EASTERN SAUDI ARABIA -- The Maryland soldiers laughed at first as they sat in the dusk of the desert watching a video of themselves marching in a farewell parades. They watched themselves hamming it up for the camera.
But as the camera and their families embraced them -- crying for them and touching them for the last time before they deployed for Saudi Arabia,the soldiers laughs gave way to tears.
The parades occurred Nov. 17 in Towson and Salisbury. The video that captured that day was shown Christmas Eve on a screen that was propped on boxes in the sand of the 400th Military Police Battalion Camp in Eastern Saudi Arabia.
When it was over, the captain assigned to the public affairs division who made the video was devastated by the sadness of the soldiers.
"I hope it didn't backfire," he said. "Oh boy, we screwed up!"
Several voices protested, "No, you didn't!"
Officers quickly stood to cheer the soldiers with the boast, "You are Marylanders at their best." And to assure them that everyone at home was praying for them.
The troops eventually cheered and laughed again. Then they rewound the videotape and watched it again.
Many soldiers find it hard to talk about home and family that are half a world away, much less see videos of their families and hometowns.
Some soldiers preferred sending and receiving letters to calling and hearing the voices of their loved ones.
The camp here has no phone. Soldiers walk across a street and a dirt playground, pass a mosque and go around a corner then by a grade school to reach a public telephone.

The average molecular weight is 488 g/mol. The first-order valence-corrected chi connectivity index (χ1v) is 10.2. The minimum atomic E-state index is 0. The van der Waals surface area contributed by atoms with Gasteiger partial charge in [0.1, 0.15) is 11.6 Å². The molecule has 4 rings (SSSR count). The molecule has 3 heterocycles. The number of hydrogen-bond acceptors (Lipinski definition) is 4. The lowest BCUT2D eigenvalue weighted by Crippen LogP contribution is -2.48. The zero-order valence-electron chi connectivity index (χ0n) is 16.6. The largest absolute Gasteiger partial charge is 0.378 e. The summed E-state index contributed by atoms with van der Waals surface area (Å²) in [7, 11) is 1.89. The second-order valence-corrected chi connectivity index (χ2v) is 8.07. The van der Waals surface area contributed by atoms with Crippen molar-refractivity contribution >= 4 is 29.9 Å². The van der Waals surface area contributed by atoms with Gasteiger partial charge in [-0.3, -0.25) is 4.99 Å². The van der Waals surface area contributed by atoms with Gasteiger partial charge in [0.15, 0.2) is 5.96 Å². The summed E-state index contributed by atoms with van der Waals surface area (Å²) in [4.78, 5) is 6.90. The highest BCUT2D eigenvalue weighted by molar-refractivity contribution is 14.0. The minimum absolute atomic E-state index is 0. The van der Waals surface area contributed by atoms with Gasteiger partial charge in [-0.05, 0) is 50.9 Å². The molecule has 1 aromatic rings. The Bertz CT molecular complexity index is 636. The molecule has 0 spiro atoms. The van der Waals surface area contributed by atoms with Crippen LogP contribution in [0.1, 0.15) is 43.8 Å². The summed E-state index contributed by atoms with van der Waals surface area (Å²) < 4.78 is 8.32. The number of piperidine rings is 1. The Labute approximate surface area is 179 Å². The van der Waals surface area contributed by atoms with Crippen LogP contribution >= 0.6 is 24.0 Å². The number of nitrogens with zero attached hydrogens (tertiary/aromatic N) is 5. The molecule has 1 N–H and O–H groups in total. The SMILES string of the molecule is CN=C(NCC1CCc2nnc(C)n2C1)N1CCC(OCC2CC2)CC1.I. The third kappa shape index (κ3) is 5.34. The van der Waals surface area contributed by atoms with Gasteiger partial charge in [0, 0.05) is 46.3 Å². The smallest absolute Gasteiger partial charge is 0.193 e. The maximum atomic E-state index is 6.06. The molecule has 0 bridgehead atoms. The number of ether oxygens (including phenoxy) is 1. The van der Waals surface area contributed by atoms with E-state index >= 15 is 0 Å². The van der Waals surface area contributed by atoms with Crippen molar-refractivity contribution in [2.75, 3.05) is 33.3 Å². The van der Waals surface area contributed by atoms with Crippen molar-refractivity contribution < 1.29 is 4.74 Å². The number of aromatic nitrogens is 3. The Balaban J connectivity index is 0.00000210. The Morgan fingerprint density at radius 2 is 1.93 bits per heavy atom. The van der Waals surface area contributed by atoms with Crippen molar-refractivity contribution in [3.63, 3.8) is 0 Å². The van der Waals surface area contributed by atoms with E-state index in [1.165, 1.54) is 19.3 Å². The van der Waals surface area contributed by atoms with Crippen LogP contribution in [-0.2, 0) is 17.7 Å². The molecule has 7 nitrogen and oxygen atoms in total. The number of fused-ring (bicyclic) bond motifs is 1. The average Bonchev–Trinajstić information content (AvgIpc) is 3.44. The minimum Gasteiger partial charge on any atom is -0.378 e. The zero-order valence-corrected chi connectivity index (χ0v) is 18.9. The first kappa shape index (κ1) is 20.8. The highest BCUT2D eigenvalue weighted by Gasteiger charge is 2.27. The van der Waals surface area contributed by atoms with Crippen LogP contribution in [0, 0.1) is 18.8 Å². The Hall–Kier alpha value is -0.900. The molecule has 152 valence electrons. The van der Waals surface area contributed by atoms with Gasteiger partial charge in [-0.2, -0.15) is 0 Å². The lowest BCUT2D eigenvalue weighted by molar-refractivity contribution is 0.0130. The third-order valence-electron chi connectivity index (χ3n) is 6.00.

Each company has been allotted calling days. The way it works is that each soldier gets about one calling day a week. A soldier can wait as long as two hours for the chance of a 10-minute call home.
Spec. Kurt Mischke hung up from a recent phone call to his fiance. "I was worse off than before," he said. "I was in tears, to be honest."
Mischke, who was a Towson State University student before he was deployed, returned to his barracks and tried to calm down. His sergeant noticed that Mischke was troubled but was unable to console him. The sergeant sent for a lieutenant.
Mischke knew what the officer would say: Hang tight and be together with his family here until we get home.
Mischke said that the time it took to hear those words allowed him to regain control and resume his work fortifying the foxholes and sandbag bunkers along the camp perimeters.
Sgt. John Heavener, a meat cutter from Perry Hall, was the sergeant who had first noticed Mischke's distress.
"I miss my home as much," he said, "but it's more important that my mind be here than across the water."